Mandeep would be looking to more moments like the hat-trick against Japan in the 2017 Azlan Shah where he brought back the Indian side from the brink of defeat to a memorable victory. Dilpreet feeds off through passes; unless, there is a strike from the top of the circle. Along with Simranjeet, he is the youngest in terms of match experience (24 games), he has a lovely understanding and that was brought to the fore in the Champions Trophy against Pakistan when Simranjeet, with the ball in the middle of the pitch, did a turn and slipped the ball onto the left flank as Dilpreet beat a defender on pace, picked the ball and slid it past the Pakistan goalkeeper.
As Harendra pointed out in his conversation, it was a turning point, a moment was seized. In all, the forwards have played 448 matches and scored a combined 156 goals, good enough for a potent combination to emerge.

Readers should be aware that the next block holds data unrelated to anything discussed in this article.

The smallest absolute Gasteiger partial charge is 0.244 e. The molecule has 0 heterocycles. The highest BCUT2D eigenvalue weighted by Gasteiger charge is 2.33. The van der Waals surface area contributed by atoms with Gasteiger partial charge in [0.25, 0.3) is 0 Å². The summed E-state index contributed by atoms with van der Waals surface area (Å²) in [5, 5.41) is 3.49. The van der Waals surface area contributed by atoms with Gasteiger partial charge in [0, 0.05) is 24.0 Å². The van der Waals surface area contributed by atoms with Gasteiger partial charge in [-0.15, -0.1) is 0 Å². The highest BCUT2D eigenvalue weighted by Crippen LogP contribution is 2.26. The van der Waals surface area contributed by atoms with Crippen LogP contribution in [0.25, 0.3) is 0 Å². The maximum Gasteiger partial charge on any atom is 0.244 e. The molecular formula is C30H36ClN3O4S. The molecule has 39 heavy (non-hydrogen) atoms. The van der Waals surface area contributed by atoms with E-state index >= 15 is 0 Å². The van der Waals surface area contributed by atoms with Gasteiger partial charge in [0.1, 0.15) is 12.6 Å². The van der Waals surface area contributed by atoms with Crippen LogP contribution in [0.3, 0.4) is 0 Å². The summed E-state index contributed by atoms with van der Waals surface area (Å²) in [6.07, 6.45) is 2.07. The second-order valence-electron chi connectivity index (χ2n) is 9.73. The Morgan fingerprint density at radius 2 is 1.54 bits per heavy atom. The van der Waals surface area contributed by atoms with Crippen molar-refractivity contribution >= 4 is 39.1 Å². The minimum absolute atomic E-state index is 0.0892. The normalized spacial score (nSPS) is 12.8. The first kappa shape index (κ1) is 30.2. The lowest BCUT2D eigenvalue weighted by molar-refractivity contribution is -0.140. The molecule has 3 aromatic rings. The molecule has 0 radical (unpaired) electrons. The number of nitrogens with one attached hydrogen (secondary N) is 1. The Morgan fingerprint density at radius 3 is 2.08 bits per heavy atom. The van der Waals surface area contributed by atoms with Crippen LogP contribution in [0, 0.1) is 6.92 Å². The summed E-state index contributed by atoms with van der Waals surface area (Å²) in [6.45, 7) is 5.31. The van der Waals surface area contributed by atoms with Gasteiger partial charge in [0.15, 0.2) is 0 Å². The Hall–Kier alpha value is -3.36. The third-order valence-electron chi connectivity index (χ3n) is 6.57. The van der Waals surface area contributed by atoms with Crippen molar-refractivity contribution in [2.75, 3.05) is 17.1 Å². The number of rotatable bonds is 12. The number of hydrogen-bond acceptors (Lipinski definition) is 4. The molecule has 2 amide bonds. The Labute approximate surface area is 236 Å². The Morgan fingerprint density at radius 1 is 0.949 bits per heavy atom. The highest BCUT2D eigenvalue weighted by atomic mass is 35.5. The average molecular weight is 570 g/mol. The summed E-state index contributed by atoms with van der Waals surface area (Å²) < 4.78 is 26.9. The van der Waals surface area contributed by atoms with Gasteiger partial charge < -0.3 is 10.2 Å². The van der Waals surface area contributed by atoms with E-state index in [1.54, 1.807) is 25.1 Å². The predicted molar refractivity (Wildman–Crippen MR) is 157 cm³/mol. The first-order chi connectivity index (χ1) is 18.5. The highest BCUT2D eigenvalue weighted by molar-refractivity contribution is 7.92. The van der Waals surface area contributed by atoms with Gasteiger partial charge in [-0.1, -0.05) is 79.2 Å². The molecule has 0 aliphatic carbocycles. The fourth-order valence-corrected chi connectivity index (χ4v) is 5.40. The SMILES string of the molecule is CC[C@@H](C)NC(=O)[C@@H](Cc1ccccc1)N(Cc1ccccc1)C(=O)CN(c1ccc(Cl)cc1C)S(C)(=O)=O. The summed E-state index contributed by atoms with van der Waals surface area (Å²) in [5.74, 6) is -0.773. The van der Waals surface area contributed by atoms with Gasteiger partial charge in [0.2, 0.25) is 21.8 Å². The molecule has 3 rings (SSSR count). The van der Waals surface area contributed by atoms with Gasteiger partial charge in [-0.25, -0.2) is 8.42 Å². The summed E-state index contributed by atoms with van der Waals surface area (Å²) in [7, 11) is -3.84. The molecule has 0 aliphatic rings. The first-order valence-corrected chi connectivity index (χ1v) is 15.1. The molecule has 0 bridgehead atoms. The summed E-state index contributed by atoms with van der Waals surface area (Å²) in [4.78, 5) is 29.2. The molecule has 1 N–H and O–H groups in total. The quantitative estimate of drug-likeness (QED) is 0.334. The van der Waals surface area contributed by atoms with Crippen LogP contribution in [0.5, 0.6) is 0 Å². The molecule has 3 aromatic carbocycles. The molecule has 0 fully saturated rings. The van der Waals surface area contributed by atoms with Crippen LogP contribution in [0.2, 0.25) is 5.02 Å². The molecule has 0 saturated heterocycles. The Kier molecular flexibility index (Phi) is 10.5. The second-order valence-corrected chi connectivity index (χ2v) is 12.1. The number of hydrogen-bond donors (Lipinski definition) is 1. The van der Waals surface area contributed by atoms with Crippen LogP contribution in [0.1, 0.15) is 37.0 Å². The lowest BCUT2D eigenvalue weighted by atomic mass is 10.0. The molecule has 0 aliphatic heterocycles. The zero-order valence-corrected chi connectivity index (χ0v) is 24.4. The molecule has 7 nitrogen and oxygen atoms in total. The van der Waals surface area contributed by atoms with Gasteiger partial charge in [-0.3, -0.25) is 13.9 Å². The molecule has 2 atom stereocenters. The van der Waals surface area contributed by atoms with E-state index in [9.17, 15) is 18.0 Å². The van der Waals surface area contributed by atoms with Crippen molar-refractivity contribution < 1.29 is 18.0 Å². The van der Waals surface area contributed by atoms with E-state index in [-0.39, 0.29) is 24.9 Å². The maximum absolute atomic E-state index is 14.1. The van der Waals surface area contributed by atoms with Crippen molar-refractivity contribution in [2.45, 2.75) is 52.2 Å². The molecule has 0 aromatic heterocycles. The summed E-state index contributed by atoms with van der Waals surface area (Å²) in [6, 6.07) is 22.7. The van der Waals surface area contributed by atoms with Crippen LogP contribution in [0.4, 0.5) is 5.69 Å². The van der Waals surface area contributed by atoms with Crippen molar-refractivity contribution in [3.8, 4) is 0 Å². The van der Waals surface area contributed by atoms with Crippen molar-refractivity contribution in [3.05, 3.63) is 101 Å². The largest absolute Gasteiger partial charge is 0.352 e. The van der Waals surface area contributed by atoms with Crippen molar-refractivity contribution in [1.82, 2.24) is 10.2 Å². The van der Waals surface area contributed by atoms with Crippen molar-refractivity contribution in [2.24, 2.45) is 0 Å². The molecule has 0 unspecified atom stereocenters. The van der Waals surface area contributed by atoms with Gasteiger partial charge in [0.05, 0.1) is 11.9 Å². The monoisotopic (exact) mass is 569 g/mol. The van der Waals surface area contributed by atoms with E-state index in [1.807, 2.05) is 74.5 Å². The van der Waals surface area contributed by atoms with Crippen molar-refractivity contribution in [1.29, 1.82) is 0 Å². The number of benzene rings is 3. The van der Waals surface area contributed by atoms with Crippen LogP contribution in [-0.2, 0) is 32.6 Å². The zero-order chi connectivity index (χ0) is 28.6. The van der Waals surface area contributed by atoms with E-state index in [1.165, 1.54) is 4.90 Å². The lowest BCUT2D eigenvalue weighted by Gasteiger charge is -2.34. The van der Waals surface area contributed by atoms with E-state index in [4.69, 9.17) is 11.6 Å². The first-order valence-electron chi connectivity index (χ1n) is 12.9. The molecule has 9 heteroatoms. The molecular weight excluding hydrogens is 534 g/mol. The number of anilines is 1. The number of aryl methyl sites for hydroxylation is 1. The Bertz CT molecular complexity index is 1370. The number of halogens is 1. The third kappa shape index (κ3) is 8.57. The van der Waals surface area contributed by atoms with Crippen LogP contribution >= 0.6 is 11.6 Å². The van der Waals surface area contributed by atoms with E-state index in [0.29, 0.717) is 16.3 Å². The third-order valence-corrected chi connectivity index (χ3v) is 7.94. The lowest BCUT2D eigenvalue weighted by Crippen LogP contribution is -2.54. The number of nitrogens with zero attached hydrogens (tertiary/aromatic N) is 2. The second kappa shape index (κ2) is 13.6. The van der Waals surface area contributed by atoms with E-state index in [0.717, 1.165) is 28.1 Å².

At the core of the team as Harendra and a host of other coaches call the engine room, India’s hopes are collectively held by captain Manpreet Singh, Neelakanta Sharma, Hardik Singh, Sumit and Chinglensana Singh. It’s also the mix of youth and experience where you have Manpreet with 238 matches and Hardik with just six and playing in his first World Cup.
The touches at the Asian Champions Trophy showed maturity beyond his 19 years and hopefully feeding off the fans at The Kalinga, Hardik could emerge as the next big thing in Indian hockey. For many a big stage is all they need and what can be bigger than a World Cup in your own backyard?
Neelakanta, as Harendra explained, came into the team for his attacking prowess but more so for his defensive abilities. Neelakanta has played 25 matches with a style similar to that of Chinglensana where attack and fall back have the same pace. Sumit, who will play his 50th international on the opening day of the World Cup, will also be key on the right flank, overlapping and cutting off the opponents attack in India’s half. With his pace, counters could be potent; though there is a tendency of Sumit going flat in certain portions of the match.